As it were

The naming of Columbus' streets


People walking or driving about the streets of Columbus today often assume that the names of these major thoroughfares and more obscure byways have not changed all that much over the years. In point of fact, it is quite true that some of the streets of Columbus carry the same names today as they did two centuries ago.

But many of them do not.

The reasons for changing the names of the streets of Columbus are about as many and diverse as the people of the town itself and the events they have experienced. One street running east to west in downtown Columbus was once called Friend Street -- presumably because of some early association with the Society of Friends called Quakers. But after the National Road arrived in Columbus in the early 1830s, the name was changed to Main Street. And Main Street it has remained.

It is interesting to note that the closer one is to Statehouse Square, the less likely it is to find changes in street names. Broad Street, State Street, Town Street and even Rich Street were names originally given to those streets. The same is true for Front Street, High Street and Third and Fourth Streets. North of Broad Street, the names of Gay Street, Long Street and Spring Street are original as well.

But we should mention that Spring Street was once a creek of considerable size that swept down to the Scioto River from the high ground east of the downtown. Until the 1830s, people traveling north crossed what is now Spring Street on a bridge.

One of the reasons that street names were changed had to do with the way the city grew. Just as we do today, subdivisions of what was then open land were added to the city from time to time. Many of these subdivisions were outside the city and the streets within them were given names important to the person creating the new plat -- who was usually the owner of the land being subdivided.

As the city grew in size, many of these independent subdivisions were annexed to the city and existing streets in Columbus were now found to have extensions in the new area that had completely different names.

As Columbus grew rather slowly in the early 1800s, this was not a terribly pressing problem. But the arrival of more and more railroad traffic during and after the Civil War complemented the existing Ohio Canal and National Road and Columbus began to grow quite rapidly. By the early 1870s, Ohio's capital city had a lot of streets that may have been long and straight but which also had many different names.

In September 1872, Columbus City Council addressed the problem with a flurry of street name changing. An ordinance making the changes read in part:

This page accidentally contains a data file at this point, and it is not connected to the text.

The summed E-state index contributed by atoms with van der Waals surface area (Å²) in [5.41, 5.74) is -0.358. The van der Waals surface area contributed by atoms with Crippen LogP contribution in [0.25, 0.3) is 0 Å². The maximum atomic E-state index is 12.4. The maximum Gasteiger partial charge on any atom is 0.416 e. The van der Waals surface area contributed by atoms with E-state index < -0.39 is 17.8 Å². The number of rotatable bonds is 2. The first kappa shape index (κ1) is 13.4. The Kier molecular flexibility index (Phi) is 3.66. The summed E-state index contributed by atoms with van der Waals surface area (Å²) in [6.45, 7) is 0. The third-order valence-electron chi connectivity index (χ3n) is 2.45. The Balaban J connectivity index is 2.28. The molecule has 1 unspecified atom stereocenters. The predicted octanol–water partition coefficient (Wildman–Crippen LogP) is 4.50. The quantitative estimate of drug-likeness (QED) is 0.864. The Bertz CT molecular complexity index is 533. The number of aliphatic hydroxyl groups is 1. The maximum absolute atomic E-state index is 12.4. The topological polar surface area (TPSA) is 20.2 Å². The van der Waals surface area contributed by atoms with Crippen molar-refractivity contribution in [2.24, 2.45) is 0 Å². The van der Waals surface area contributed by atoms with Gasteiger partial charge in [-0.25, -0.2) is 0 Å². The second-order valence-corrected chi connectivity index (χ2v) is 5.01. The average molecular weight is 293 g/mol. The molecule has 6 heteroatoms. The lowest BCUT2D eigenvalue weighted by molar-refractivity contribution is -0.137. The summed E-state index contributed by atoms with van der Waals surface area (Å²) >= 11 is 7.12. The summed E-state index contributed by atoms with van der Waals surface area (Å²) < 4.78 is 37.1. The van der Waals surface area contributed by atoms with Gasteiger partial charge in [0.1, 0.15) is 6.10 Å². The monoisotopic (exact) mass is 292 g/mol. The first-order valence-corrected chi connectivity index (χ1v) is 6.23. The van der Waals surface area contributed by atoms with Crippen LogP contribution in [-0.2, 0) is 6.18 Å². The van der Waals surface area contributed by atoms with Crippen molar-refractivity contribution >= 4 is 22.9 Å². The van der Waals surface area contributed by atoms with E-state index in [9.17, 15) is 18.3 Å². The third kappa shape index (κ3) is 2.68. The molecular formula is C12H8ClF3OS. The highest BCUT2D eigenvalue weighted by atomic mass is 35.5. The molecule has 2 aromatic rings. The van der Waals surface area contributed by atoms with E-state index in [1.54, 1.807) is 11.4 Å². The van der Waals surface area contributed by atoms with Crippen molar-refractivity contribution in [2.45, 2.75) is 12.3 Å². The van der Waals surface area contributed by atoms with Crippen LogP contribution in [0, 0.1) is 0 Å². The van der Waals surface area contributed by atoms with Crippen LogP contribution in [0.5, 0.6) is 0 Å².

"Depot and Kerr Street changed to Third Street; Phelan and Parsons Street changed to Fourth Street; Latham and George to Fifth; East and Siegel to Sixth; Medary to Sixth; Church to Seventh; Centre Street, Eighth Street extending from Broad to Oak, and Eighth Street extending southwardly to Ninth Street; Morrison, Pike and Gift Streets and Northrup Alley to Eleventh Street; Albert and Cedar Streets to Fifteenth; Australia to Seventeenth; Grant and Corn to Nineteenth; Windsor Lane and Mulberry Street to Twentieth Street, East Public Lane to Parsons Avenue; Expansion Street and Public, Medary, Converse and Prentiss Alleys to Capital Alley; South Public Lane to Livingston Avenue; Sycamore Street to Noble Street; South and Franklin Alleys and Armstrong Street to Stauring Alley; Johnstown Road and John Street to Mount Vernon Avenue; Centre Alley to Pearl Street; Clinton and Swan Alleys to Miami Alley; Oak Alley to Columbus Street; Third Alley to Court Street; Fourth Alley, Division Street and South Lane to Beck Street; Fifth Alley to Willow Alley; First Alley to Brewers' Alley; Franklin Avenue to State Street; Second and Ball Alleys to Rhine Street; Fifth Alley to Linden Alley; Mulberry and Sterrit Alleys to Lafayette Street; North Street to Chestnut Street; Wilson to Russell; North Avenue, with the street extending westwardly, to Fourth Avenue; State Avenue to Scioto Street; Mechanic Street to Mitchell Street; Plumb to Lucas; Prospect and Short Streets to Kelley Alley; Patch Street to University; Perry to Schiller; North and Straight Alleys to Lazelle Street; Last Street to Randolph; Meadow Lane to Bryden Street; Elm Alley to Bismarck Alley; South Street to Fulton; Bank Alley to Park Street; North Alley to Plymouth Alley."

This was not the first time street names had been changed in Columbus and it certainly would not be the last. But it was one of the larger street name changing events in the city's history up to that time. As to the new names -- some were merely extending existing streets by changing the names of streets joining to them. Other name changes were less obvious and the reasons for the new names are not known. But in many cases they are the names of those streets to this day.

Local historian and author Ed Lentz writes the As it were column for ThisWeek News.